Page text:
The Rhode Island of my birth was marked by certain signs: downtown was a faded gray that signaled some former glory; the oranges and yellows of October were signs of frustration that sparked thoughts of spring training; neighborhood liquor stores sported dingy white signs, badges of a local - if battered - pride: "Narragansett Lager Beer Sold Here." You used to see those signs everywhere.
By the time I was old enough to drink a beer, most of the signs were gone, and the beer had become the signature cocktail of the financially insolvent. Occasionally you’d hear something at a barbecue about how it used to be great, some reminiscence about somebody watching the fireflies with his old man while he sipped a ’Gansett.
I moved away. Things changed. I came back.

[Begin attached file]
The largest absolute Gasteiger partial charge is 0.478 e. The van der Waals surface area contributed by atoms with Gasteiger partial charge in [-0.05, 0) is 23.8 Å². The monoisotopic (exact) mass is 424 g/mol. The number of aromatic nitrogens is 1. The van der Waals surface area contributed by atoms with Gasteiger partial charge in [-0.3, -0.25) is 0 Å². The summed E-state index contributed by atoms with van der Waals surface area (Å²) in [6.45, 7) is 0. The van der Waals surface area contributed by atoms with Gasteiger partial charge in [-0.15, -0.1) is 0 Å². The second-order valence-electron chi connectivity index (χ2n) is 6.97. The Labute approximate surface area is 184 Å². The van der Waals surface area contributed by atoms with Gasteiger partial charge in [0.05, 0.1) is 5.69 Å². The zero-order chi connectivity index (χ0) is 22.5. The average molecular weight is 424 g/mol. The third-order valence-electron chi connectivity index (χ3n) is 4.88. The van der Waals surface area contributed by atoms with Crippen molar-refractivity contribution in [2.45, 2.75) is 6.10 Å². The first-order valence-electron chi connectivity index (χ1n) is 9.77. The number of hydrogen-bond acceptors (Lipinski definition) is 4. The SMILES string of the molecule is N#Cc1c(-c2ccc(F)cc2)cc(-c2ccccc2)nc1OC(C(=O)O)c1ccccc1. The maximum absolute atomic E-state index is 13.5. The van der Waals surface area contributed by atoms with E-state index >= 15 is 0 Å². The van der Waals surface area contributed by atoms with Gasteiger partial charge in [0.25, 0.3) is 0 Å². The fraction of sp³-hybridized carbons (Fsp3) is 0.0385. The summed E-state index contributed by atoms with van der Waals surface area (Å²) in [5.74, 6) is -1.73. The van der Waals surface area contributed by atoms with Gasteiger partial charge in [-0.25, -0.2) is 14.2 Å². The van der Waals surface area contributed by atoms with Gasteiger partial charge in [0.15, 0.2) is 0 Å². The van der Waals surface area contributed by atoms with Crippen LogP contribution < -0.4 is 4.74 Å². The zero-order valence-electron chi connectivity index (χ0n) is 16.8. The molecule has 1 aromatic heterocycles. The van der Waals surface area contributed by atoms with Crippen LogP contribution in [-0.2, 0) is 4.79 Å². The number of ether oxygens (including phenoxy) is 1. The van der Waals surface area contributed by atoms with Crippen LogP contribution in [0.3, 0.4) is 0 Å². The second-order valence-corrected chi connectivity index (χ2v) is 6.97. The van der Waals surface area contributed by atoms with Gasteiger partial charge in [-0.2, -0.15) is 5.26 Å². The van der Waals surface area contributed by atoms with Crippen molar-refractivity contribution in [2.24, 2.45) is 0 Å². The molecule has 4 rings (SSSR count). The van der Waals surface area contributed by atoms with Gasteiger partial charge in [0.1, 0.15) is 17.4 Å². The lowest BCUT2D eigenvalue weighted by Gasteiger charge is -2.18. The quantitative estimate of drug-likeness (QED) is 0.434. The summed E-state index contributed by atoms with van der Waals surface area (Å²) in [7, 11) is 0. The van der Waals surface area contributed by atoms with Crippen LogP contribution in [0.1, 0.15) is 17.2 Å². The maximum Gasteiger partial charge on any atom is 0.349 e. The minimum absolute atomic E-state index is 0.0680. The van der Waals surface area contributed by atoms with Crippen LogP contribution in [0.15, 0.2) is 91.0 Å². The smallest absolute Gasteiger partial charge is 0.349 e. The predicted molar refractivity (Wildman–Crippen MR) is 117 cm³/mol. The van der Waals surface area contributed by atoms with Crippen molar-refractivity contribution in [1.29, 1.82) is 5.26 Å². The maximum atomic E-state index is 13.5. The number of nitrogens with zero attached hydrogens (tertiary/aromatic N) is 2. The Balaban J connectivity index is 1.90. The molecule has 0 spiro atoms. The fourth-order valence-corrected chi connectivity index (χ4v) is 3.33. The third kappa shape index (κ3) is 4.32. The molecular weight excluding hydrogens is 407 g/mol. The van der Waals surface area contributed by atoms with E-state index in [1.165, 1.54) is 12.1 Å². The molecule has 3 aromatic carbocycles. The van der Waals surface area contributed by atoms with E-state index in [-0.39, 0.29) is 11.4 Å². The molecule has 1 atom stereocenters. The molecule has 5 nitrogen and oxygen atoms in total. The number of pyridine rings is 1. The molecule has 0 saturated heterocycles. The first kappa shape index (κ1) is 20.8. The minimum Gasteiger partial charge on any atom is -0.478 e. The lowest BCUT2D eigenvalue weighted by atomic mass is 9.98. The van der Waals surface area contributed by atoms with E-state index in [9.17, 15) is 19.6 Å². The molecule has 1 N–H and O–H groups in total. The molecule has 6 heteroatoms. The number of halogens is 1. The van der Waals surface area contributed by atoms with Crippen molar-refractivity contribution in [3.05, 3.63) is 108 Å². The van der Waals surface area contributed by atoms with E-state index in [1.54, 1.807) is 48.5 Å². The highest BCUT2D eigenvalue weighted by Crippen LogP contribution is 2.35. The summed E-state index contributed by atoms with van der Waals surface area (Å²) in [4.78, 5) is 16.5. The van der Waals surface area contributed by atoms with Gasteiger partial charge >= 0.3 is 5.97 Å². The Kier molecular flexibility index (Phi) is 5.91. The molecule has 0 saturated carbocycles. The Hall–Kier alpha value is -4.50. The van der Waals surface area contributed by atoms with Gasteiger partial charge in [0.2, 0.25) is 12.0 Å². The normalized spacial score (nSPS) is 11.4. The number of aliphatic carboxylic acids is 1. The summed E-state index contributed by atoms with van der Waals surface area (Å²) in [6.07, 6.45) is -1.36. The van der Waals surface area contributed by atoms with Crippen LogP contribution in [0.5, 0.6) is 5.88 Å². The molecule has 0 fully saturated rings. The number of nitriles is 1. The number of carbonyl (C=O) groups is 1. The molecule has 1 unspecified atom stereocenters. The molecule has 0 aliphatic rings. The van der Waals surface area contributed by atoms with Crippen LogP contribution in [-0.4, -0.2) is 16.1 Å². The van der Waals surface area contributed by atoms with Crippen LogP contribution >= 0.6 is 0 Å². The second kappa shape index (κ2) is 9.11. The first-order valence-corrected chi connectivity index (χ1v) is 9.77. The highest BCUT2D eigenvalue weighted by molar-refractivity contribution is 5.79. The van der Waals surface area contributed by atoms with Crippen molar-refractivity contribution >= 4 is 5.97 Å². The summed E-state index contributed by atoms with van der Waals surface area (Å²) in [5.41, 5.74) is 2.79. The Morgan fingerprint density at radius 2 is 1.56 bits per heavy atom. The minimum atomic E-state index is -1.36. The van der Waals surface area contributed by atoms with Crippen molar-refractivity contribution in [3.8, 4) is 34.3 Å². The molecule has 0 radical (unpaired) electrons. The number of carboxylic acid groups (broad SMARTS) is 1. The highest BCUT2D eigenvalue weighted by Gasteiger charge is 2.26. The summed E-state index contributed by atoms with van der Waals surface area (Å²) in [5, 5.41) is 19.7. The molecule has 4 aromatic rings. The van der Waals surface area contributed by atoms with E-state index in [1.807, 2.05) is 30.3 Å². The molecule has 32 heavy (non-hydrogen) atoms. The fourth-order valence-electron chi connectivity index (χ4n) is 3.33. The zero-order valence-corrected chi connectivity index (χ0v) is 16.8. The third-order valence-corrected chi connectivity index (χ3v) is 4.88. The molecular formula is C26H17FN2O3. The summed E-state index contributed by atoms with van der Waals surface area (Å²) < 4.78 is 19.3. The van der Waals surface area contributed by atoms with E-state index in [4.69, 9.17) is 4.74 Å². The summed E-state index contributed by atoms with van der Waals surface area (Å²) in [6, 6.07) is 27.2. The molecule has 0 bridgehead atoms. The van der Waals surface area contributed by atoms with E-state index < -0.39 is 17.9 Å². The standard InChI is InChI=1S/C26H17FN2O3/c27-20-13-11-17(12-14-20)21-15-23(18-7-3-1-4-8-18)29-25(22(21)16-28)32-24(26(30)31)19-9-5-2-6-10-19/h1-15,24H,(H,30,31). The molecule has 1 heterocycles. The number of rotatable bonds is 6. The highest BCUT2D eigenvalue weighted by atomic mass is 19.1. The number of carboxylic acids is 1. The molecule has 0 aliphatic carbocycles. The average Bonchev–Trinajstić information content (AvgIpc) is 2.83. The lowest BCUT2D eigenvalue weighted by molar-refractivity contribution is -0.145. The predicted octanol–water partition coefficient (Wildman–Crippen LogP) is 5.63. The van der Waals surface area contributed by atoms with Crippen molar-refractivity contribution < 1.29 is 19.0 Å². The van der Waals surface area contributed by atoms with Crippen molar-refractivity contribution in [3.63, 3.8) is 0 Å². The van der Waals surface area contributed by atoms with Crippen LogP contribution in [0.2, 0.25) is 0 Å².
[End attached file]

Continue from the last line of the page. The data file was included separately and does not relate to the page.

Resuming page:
On my return I was surprised to find that all the signs had changed. The whole state seemed to have gotten cleaned up and had its parts oiled: downtown was now the epicenter of a funky artistic economy; TWO World Series trophies signified our redemption, and the bright white signs with the clipper ship had started sprouting around the state.
As a native Rhode Islander, I have a congenital condition that causes me to be disproportionately enthusiastic about anything good from my home state. When I discovered that Narragansett was delicious, I wanted to shout it from the top of Jerimoth Hill. I started bringing it to parties, sticking cold bottles in empty hands and urging my friends to taste it. It pleased me to see their enjoyment.
And now this - I popped open a frosty ’Gansett to watch the Pats, and the bottle thanked me! There in my hand, printed on the inside of the bottlecap, was a message: "Congratulations on your free T-shirt!"
I’ll wear it with pride. I’m glad New England is starting to see those signs again.